When Deng followed his own miss for a layup, Gasol fouled him to toss Chicago an extra point. After a Lakers miss, Bryant put Deng on the line for two more. Still, with 20.4 seconds left, Los Angeles had the ball, the lead and arguably the game's most renowned closer.
But when Bryant got the ball out near midcourt, by one sideline, Rose and Joakim Noah trapped him -- and did not foul. The Lakers star, who scored 28 points on 11-of-23 shooting despite a torn ligament in his right wrist, looked for a release. He saw Gasol and tried to lob a pass out to him.
"He thought we were going to foul right away," Deng said. "It was a great call by [Bulls coach Tom Thibodea] to trap him. Then when he saw that we were trapping, not fouling, I was the next guy and I knew it was either going to Artest out of bounds or Gasol. I wanted to take out Gasol but I made it look like I was going to Artest."
Said Brown: "In that situation, we know a team's going to foul. The shot clock was off. The ball went into the right player's hands ... I have not asked why he jumped to make the pass. Yeah, we would like for him to hold onto it and then for them to foul him."
Except for that small detail of the Bulls not fouling.
Deng stole the pass and almost immediately looked for Rose, jumping up himself and nearly traveling before shoveling the ball over. The Bulls instinctively went into a late-game offense mode, one they had practiced (and used) many times before.
"It's real hard," Rose said. "You've got to know where everybody's at. At the end, people got to their spots and we were just making plays. We always do that in practice where we have certain places where people go, and you've got to be there a majority of the time."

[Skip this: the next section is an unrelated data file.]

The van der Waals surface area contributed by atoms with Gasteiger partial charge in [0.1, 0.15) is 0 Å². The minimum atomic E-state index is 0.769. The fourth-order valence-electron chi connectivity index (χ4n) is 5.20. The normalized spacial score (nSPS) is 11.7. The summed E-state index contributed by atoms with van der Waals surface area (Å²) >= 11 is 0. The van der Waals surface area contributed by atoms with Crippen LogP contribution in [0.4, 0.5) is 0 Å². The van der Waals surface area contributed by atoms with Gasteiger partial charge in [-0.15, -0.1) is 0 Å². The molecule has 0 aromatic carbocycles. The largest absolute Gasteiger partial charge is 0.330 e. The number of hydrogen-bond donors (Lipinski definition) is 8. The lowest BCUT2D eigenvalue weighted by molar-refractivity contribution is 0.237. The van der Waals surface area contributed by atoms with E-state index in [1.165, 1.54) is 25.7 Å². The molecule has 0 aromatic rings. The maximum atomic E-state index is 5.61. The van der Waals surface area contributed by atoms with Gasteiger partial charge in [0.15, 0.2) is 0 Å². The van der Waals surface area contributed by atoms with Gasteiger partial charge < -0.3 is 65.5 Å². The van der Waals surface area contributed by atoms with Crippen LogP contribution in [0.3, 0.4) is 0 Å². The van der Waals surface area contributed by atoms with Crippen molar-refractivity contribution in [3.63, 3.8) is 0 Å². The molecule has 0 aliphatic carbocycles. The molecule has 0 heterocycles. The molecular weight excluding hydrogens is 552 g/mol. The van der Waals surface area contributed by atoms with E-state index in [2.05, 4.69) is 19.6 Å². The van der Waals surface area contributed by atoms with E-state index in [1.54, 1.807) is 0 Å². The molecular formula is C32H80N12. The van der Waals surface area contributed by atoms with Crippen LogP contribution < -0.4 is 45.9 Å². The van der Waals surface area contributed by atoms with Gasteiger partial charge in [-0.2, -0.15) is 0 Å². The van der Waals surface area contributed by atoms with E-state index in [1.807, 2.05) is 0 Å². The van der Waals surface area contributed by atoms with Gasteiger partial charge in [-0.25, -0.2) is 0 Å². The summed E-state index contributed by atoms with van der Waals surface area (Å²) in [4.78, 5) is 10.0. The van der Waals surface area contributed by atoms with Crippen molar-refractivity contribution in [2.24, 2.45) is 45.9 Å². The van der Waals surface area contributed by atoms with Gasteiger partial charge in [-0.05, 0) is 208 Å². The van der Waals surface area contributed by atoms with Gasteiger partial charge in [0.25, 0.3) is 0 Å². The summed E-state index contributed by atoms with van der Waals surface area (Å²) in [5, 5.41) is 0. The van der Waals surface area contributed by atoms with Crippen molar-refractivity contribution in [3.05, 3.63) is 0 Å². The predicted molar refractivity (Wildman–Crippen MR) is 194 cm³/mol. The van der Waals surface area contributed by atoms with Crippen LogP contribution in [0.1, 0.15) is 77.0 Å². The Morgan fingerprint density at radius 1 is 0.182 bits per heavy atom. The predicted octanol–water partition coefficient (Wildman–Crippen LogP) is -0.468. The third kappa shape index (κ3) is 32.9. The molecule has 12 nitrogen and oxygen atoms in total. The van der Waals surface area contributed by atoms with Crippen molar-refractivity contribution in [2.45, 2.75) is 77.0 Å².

All Rose has to do is be his MVP self. His teammates have it tougher, fighting the powerful urge to spectate. "Trying not to," Noah said, smiling. "I'm always confident when he has the ball, but I'm always thinking that maybe he'll miss and we'll have to get a tip-in."
Not this time. What Chicago needed to do was even tougher: stymie Bryant from going Hollywood in his house. Thibodeau wanted more denial but Bryant got the ball and drove the right side of the lane. Noah and Taj Gibson discouraged a zig inside and Deng caught up, blocking Bryant's running jumper just before the buzzer.
And so it went in one of the NBA's five Rust Bowl games Sunday. The Bulls did a lot of things they wished they hadn't but did not quit, and found themselves at the end. The Lakers produced game footage that gave them much to build on but couldn't finish what they'd started.
Now all they have to do is cram their improvement into an immediate back-to-back-to-back, with a game at Sacramento Monday and then comes Utah at Staples Center Tuesday.
Earlier in the day, before unwrapping this year's edition of Lakers team, Brown had said it would be "fun" to watch their season unfold. That's one word for it.
"Sixty-six games," he said. "We're going to have to use some of these games as practices. Meaning, we're going to go through some growing pains and we're going to have to learn from them. Obviously, hopefully, we can learn sooner than later. But there might be some times we make some mistakes that hopefully won't be characteristic of what we're going to do at the end of the season."
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|Sessions Takes Over|
Ramon Sessions gets through the defense and lays in the tough shot.
|Horford's Long Alley-Oop|
Jeff Teague puts it up from half court and hits Al Horford for the alley-oop.
|Millsap Makes A Move|
Pall Millsap spins around the defender and hits the tough shot.
|Beal Finds Porter|
Bradley Beal goes up for the dunk but dishes to Otto Porter instead.
|Millsap Hits the Three|
Paul Millsap gets the pass from Kent Bazemore and drains the three.